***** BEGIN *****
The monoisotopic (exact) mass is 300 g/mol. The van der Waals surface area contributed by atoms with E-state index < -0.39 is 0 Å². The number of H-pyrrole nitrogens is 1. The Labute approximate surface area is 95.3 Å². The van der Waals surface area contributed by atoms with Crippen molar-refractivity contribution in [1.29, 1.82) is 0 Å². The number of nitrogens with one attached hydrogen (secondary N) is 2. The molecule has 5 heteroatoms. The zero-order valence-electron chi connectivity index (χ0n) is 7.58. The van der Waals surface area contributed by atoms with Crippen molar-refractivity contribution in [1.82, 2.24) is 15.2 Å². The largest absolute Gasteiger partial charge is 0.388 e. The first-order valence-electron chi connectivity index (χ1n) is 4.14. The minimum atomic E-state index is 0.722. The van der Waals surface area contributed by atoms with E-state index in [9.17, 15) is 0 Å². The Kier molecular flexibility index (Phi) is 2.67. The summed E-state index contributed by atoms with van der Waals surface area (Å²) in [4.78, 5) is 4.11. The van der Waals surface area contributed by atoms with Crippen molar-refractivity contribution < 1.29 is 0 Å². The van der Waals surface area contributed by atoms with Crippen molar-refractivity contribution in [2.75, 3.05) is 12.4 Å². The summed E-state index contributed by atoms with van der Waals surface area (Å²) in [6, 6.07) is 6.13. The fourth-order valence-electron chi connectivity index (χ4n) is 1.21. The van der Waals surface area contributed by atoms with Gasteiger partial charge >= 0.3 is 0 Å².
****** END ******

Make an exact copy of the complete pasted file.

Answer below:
The monoisotopic (exact) mass is 300 g/mol. The van der Waals surface area contributed by atoms with E-state index < -0.39 is 0 Å². The number of H-pyrrole nitrogens is 1. The Labute approximate surface area is 95.3 Å². The van der Waals surface area contributed by atoms with Crippen molar-refractivity contribution in [1.29, 1.82) is 0 Å². The number of nitrogens with one attached hydrogen (secondary N) is 2. The molecule has 5 heteroatoms. The zero-order valence-electron chi connectivity index (χ0n) is 7.58. The van der Waals surface area contributed by atoms with Crippen molar-refractivity contribution in [1.82, 2.24) is 15.2 Å². The largest absolute Gasteiger partial charge is 0.388 e. The first-order valence-electron chi connectivity index (χ1n) is 4.14. The minimum atomic E-state index is 0.722. The van der Waals surface area contributed by atoms with E-state index in [9.17, 15) is 0 Å². The Kier molecular flexibility index (Phi) is 2.67. The summed E-state index contributed by atoms with van der Waals surface area (Å²) in [4.78, 5) is 4.11. The van der Waals surface area contributed by atoms with Crippen molar-refractivity contribution < 1.29 is 0 Å². The van der Waals surface area contributed by atoms with Crippen molar-refractivity contribution in [2.75, 3.05) is 12.4 Å². The summed E-state index contributed by atoms with van der Waals surface area (Å²) in [6, 6.07) is 6.13. The fourth-order valence-electron chi connectivity index (χ4n) is 1.21. The van der Waals surface area contributed by atoms with Gasteiger partial charge >= 0.3 is 0 Å².